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Under juli månad observerade jag en fin råbock i samband med vildsvinsvak. I början av augusti så var suget att testa på att locka råbock så stor att jag och pappa beväpnade oss med en nikon kamera ,kikare, camoställ samt clausen roedeer call och klassikern buttalo. Jag började efter ett par minuter att locka med clausen roedeer call. Lockläte med lite ångestläte i intervaller med ett par minuters mellanrum. Efter 15 min så får jag plötsligt en knuff i sidan. Pappa hörde rassel bland träden inte alltför långt bort. Ett ångestljud på det och en bock rusar ut ibland träden 50 meter ifrån oss. Stora ögon och öron så börja han springa emot oss, vinden hade lagt sig aningen fel och bocken måste ha lite av vår doft i näsan. Han kommer som närmast 15 meter ifrån oss och hoppar med höga hopp in i skogen igen. Några minuter senare kommer han i en glänta, vi lyckas locka fast honom i ett par minuter och få med honom på film!

Den 16e augusti så väntade en revansch på råbocken. Andra gången gillt på lock? Jag var ute tidigt på morgonen, trotsade regnet och vinden var inte optimal. Jag hoppades ändå få chansen att få fram råbocken. Efter 5 mins lockande fastnade hjärtat i halsgropen när jag hörde knak och brak bakom tornet, plötsligt bland träden visar sig en nyfiken svart dovhind. Pulsen gick ner. Timmarna gick och regnet varvades av åskoväder. Jag var envis och fortsatte mitt lockande då och då under timmarna. När jag strax innan kl 08:00 på morgonen tänkte bryta för morgonpasset och bege mig hemåt får jag se något brunrött som rör sig ca 50 meter ifrån tornet ibland sly. Jag smyger upp kikaren och det är BOCKEN! Han har kommit ut precis när regnet har gett sig. Jag får upp min browning x-bolt försiktigt. Han ser aningen oroad ut och rör sig långsamt ifrån mig. Jag får till ett lockläte och han stannar upp, lyssnar och börjar beta slytoppar igen. Han vrider långsamt upp ena sidan precis bakom bogen och jag ser min chans. Han faller på stället i ett aningen högt skott som går ut igenom ena bogen.

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Den 11 augusti så började jag en jaktutbildning. En yrkesutbildning på Forshagaakademin i Värmland, strax utanför Karlstad. Det första sju veckorna var intensiva med alla möjliga olika skolutflykter, se tidigare inlägg på bloggen. Så utbildningen har tagit mycket jakttid. September var därför inte så mycket på jaktfronten.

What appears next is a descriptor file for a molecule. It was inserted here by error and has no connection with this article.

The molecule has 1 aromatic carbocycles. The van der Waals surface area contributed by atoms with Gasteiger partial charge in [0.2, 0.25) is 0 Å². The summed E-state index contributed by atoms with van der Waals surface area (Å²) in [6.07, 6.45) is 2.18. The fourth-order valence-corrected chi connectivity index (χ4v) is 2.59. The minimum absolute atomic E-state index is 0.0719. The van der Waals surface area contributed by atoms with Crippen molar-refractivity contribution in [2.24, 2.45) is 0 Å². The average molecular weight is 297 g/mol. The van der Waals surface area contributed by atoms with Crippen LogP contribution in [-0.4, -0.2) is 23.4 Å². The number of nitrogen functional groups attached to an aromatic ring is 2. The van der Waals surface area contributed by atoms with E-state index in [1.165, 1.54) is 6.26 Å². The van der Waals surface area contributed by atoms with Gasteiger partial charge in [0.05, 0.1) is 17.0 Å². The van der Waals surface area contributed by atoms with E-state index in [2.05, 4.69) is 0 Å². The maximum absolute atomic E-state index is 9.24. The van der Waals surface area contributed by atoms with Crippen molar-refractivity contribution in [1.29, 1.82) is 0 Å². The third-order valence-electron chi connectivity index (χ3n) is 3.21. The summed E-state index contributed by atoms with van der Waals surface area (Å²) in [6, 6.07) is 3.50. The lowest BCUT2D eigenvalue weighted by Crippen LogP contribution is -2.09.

Den 3 oktober begav jag och pappa oss iväg på en resa till Ungern via Jakt i Ungern. Vi hade bokat jaktpaket “Ungern special” och våra förväntningar var på topp. Efter ca 1,5 – 2h bilfärd ifrån Budapest så var vi på plats vid det statliga reviret, Vertezi där vi skulle jaga med varsin guide. Jag fick en engelsktalande och pappa en som mest kunde tyska och få ord engelska, guiderna var far & son och hade jobbat på reviret länge. Där skulle vi främst jaga varsin kronhjort 4-6 kg trofévikt samt hondjur. Redan första kvällen hann vi ut på jakt och det dröjde inte länge innan jaktlyckan hade drabbat pappa, när jag och min guide kom tillbaka till jaktstugan möttes vi av en kronhjortstrofé i trädgården, en fin hjort på ca 4,5 kg och en ålder över 7 år. En perfekt avskjutningshjort för området. Jag drabbades av jaktglädje kväll nummer tre ute på jakt. Både jag och pappa hade turen med oss på resan, vi såg massor av vilt. Kronvilt, vildsvin och vilda mufflonfår som fick mitt hjärta på högvarv. Jag hade glädjen att fälla en hjort på 6,51 kg i trofévikt som efter den obligatoriska mätningen i Ungern höll en bronsmedalj, mitt första kronvilt! Jag fällde också en kronkalv samt ett ungt vildsvin. Pappa lyckades fälla två kronhjortskalvar utöver sin hjort.